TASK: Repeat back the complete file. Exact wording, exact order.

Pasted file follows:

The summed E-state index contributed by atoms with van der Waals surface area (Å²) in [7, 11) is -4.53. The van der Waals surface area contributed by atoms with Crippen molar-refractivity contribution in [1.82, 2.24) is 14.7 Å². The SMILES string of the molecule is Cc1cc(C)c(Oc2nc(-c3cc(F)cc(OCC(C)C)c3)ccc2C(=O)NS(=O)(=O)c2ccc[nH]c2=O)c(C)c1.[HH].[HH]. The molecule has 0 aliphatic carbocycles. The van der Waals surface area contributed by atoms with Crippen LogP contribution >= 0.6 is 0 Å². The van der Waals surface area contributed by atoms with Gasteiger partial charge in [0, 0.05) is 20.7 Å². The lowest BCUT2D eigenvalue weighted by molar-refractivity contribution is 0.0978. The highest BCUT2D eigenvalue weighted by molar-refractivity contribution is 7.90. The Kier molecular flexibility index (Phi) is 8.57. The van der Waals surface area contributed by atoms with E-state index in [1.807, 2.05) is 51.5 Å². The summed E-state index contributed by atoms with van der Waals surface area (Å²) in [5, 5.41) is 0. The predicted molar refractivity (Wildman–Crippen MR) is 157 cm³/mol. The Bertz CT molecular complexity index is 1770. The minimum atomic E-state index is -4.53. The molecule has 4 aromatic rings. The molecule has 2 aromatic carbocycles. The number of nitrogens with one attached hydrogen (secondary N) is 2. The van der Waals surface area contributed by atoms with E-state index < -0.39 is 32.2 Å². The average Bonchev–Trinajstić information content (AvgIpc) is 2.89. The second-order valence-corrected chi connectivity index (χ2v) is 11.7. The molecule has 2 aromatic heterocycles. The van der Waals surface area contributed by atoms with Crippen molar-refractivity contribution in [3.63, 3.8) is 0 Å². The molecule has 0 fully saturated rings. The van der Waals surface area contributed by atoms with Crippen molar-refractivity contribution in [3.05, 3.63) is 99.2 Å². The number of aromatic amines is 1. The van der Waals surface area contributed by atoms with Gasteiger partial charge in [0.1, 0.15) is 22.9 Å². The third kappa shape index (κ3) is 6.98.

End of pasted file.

The summed E-state index contributed by atoms with van der Waals surface area (Å²) in [7, 11) is -4.53. The van der Waals surface area contributed by atoms with Crippen molar-refractivity contribution in [1.82, 2.24) is 14.7 Å². The SMILES string of the molecule is Cc1cc(C)c(Oc2nc(-c3cc(F)cc(OCC(C)C)c3)ccc2C(=O)NS(=O)(=O)c2ccc[nH]c2=O)c(C)c1.[HH].[HH]. The molecule has 0 aliphatic carbocycles. The van der Waals surface area contributed by atoms with Crippen LogP contribution >= 0.6 is 0 Å². The van der Waals surface area contributed by atoms with Gasteiger partial charge in [0, 0.05) is 20.7 Å². The lowest BCUT2D eigenvalue weighted by molar-refractivity contribution is 0.0978. The highest BCUT2D eigenvalue weighted by molar-refractivity contribution is 7.90. The Kier molecular flexibility index (Phi) is 8.57. The van der Waals surface area contributed by atoms with E-state index in [1.807, 2.05) is 51.5 Å². The summed E-state index contributed by atoms with van der Waals surface area (Å²) in [5, 5.41) is 0. The predicted molar refractivity (Wildman–Crippen MR) is 157 cm³/mol. The Bertz CT molecular complexity index is 1770. The minimum atomic E-state index is -4.53. The molecule has 4 aromatic rings. The molecule has 2 aromatic carbocycles. The number of nitrogens with one attached hydrogen (secondary N) is 2. The van der Waals surface area contributed by atoms with E-state index < -0.39 is 32.2 Å². The average Bonchev–Trinajstić information content (AvgIpc) is 2.89. The second-order valence-corrected chi connectivity index (χ2v) is 11.7. The molecule has 2 aromatic heterocycles. The van der Waals surface area contributed by atoms with Crippen molar-refractivity contribution in [3.63, 3.8) is 0 Å². The molecule has 0 fully saturated rings. The van der Waals surface area contributed by atoms with Crippen molar-refractivity contribution in [3.05, 3.63) is 99.2 Å². The number of aromatic amines is 1. The van der Waals surface area contributed by atoms with Gasteiger partial charge in [0.1, 0.15) is 22.9 Å². The third kappa shape index (κ3) is 6.98.